In today’s Electrek Green Energy Brief (EGEB):
- The California State Legislature passed a bill that will accelerate offshore wind farm deployment.
- As electric medium- and heavy-duty vehicles increase, the grid must be updated at the same time – study.
- UnderstandSolar is a free service that links you to top-rated solar installers in your region for personalized solar estimates. Tesla now offers price matching, so it’s important to shop for the best quotes. Click here to learn more and get your quotes. — *ad.
California offshore wind
The California State Legislature has passed bill AB-525, which will accelerate deployment of offshore wind farms off the California coast. It will now go to Governor Gavin Newsom (D-CA) for his signature. Newsom will remain in office after defeating a recall vote in a landslide.
AB-525 directs state agencies to evaluate and quantify the range of maximum capacity of offshore wind goals for production in 2030 and 2045.
Feasibility studies will need to be completed by June 1, 2022. It also directs the state to develop a broader strategic plan for developing offshore wind, which is due in June 2023.
Nancy Rader, executive director of the California Wind Energy Association, noted to Utility Dive that California now needs to make formal commitments to offshore wind, the way the US East Coast has:
[W]e’ve got some really big challenges — first is the state really needs to make a commitment to offshore wind in order to attract the industry investment here, and it hasn’t yet made that commitment.
As Electrek reported, on May 25, the Biden administration announced that the US Pacific Coast would be open to commercial-scale offshore clean energy projects for the first time. The goal is to deploy a total of 4.6 gigawatts of offshore wind off the California coast, enough to power 1.6 million homes.
US grid update needed ASAP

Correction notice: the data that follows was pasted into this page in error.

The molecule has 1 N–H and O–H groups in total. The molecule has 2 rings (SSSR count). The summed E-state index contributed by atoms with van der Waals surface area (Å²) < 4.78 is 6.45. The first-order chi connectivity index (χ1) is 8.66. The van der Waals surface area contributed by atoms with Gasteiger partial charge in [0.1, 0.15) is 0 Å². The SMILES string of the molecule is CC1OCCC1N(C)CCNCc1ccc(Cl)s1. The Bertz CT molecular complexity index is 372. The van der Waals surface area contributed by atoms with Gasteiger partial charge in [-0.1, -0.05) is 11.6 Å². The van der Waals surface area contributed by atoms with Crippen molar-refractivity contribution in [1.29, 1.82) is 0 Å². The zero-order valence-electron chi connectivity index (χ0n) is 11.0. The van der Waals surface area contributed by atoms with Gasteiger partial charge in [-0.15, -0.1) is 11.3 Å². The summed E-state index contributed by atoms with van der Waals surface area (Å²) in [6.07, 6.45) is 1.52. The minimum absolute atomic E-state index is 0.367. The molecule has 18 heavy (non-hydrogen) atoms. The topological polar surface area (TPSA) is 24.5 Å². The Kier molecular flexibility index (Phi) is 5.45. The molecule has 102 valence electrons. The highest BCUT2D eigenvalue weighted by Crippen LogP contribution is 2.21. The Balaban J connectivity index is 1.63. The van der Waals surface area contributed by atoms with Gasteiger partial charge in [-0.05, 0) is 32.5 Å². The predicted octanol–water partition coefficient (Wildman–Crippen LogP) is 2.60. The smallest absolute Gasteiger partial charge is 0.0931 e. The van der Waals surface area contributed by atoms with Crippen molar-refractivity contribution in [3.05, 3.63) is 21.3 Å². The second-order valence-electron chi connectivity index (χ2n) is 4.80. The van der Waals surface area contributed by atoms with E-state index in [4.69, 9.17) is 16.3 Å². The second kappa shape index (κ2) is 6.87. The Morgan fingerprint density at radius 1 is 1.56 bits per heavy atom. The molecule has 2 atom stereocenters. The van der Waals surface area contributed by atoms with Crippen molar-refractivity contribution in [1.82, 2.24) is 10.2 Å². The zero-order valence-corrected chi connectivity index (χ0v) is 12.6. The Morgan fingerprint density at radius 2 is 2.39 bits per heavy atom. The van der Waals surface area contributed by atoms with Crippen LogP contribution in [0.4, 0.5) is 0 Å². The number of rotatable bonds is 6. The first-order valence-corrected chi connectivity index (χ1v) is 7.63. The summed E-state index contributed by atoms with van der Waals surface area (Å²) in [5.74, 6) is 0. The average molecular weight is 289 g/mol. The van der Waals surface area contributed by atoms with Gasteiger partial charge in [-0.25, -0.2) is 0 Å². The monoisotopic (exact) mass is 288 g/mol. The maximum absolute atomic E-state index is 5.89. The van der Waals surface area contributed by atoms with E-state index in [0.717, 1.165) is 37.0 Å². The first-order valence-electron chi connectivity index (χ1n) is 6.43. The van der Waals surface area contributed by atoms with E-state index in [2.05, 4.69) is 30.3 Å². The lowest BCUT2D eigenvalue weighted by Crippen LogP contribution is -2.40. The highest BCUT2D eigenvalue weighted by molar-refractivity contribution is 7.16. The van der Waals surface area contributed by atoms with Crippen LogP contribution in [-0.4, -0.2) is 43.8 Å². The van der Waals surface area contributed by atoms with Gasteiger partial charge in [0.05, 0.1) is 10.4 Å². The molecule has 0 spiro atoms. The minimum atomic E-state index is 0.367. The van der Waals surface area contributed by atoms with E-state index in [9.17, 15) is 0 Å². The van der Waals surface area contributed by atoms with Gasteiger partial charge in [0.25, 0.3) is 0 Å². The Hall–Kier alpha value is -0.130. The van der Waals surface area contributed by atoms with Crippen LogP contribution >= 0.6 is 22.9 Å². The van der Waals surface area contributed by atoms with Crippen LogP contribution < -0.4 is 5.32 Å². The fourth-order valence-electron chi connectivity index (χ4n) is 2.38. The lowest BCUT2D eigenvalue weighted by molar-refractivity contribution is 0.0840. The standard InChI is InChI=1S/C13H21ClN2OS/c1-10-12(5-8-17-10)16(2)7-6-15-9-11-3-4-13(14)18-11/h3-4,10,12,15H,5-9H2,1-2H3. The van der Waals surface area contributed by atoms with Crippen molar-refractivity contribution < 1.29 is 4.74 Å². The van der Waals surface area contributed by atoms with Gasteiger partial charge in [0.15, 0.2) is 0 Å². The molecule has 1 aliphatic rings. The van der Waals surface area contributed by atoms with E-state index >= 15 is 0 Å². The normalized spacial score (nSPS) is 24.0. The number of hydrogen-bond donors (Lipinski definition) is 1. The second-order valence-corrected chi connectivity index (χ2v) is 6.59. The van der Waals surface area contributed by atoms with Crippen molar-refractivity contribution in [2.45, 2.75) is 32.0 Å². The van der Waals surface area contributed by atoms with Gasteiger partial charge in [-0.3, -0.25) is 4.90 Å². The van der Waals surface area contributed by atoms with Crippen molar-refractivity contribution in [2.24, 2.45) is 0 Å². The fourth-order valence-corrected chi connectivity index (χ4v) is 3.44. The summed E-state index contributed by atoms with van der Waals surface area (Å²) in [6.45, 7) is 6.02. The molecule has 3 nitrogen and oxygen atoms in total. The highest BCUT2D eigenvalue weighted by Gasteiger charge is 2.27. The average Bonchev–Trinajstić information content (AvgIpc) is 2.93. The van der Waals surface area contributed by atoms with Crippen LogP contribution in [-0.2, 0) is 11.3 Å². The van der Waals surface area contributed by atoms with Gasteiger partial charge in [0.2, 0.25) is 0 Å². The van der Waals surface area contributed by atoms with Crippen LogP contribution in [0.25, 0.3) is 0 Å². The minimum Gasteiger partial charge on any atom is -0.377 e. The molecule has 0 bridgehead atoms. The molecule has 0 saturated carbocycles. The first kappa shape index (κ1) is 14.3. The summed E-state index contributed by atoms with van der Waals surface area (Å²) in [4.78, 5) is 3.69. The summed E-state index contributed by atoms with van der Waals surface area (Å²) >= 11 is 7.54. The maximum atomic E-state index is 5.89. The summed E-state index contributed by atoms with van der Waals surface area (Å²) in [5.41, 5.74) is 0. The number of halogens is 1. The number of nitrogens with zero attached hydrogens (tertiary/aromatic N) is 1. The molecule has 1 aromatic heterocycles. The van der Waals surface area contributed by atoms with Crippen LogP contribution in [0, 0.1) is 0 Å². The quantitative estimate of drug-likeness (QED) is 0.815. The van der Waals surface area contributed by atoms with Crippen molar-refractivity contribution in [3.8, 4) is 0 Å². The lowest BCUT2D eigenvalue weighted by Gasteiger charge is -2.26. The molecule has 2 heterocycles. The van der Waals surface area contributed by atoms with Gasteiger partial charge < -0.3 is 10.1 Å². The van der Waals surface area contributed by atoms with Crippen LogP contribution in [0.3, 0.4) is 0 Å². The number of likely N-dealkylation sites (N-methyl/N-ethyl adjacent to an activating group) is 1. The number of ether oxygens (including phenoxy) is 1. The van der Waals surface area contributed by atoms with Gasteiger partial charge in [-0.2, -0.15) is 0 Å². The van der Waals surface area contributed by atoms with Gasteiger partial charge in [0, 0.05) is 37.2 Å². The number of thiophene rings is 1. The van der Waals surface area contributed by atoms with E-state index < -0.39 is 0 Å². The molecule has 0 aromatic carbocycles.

National Grid, a utility that serves New York, Massachusetts, and Rhode Island, and Hitachi ABB Power Grids, jointly released a study today titled, “The Road to Transportation Decarbonization: Understanding Grid Impacts of Electric Fleets.”
They undertook the study to understand the charging needs of electric medium- and heavy-duty vehicles (MHDVs) such as buses, package delivery vans, and freight trucks, and how electric fleets might impact the electricity grid.
The study focused on a major US Northeast (unnamed) metro region. It sought to understand how differences in fleet locations, use patterns, fleet sizes, and other factors impact fleet operators’ charging needs. The study also explored how electric demand could affect specific parts of the electric distribution and transmission system.
It identified more than 50 operating fleets, analyzed their potential charging behavior and power needs, and mapped them to electric distribution lines.
Researchers determined that parts of the electric grid are at risk of eventually being overloaded by large vehicles’ charging needs if system upgrades or alternative solutions are not simultaneously implemented.
The study recommends that utilities, system operators, fleet operators, and policymakers begin planning for medium- and long-term fleet electrification. The study suggests that an “all-options” approach is considered: transmission, distribution, distributed resources, and managed charging programs.
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